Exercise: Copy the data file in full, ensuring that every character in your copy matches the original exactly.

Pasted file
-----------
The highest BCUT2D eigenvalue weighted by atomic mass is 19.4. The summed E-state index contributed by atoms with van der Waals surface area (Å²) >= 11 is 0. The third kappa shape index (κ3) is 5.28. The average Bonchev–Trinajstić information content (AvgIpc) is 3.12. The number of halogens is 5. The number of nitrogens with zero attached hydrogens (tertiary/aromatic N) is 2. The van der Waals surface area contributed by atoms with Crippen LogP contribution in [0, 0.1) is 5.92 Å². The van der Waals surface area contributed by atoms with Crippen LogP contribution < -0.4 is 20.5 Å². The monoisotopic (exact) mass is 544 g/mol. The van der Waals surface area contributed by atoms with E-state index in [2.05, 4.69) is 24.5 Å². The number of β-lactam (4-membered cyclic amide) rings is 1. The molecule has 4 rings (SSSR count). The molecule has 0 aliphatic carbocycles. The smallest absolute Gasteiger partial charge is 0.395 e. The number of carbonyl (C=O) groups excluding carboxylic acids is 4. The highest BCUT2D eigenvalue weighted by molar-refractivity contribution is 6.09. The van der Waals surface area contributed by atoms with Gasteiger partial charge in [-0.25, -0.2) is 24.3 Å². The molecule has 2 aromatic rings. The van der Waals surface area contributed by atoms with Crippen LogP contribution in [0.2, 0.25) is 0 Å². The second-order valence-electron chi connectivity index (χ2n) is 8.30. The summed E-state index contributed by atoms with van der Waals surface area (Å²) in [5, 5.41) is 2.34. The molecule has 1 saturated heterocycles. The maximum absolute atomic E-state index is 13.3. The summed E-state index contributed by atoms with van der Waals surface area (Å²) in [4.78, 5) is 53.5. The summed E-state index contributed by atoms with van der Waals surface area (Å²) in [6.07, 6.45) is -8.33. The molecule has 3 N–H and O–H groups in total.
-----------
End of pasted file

The highest BCUT2D eigenvalue weighted by atomic mass is 19.4. The summed E-state index contributed by atoms with van der Waals surface area (Å²) >= 11 is 0. The third kappa shape index (κ3) is 5.28. The average Bonchev–Trinajstić information content (AvgIpc) is 3.12. The number of halogens is 5. The number of nitrogens with zero attached hydrogens (tertiary/aromatic N) is 2. The van der Waals surface area contributed by atoms with Crippen LogP contribution in [0, 0.1) is 5.92 Å². The van der Waals surface area contributed by atoms with Crippen LogP contribution < -0.4 is 20.5 Å². The monoisotopic (exact) mass is 544 g/mol. The van der Waals surface area contributed by atoms with E-state index in [2.05, 4.69) is 24.5 Å². The number of β-lactam (4-membered cyclic amide) rings is 1. The molecule has 4 rings (SSSR count). The molecule has 0 aliphatic carbocycles. The smallest absolute Gasteiger partial charge is 0.395 e. The number of carbonyl (C=O) groups excluding carboxylic acids is 4. The highest BCUT2D eigenvalue weighted by molar-refractivity contribution is 6.09. The van der Waals surface area contributed by atoms with Gasteiger partial charge in [-0.25, -0.2) is 24.3 Å². The molecule has 2 aromatic rings. The van der Waals surface area contributed by atoms with Crippen LogP contribution in [0.2, 0.25) is 0 Å². The second-order valence-electron chi connectivity index (χ2n) is 8.30. The summed E-state index contributed by atoms with van der Waals surface area (Å²) in [5, 5.41) is 2.34. The molecule has 1 saturated heterocycles. The maximum absolute atomic E-state index is 13.3. The summed E-state index contributed by atoms with van der Waals surface area (Å²) in [4.78, 5) is 53.5. The summed E-state index contributed by atoms with van der Waals surface area (Å²) in [6.07, 6.45) is -8.33. The molecule has 3 N–H and O–H groups in total.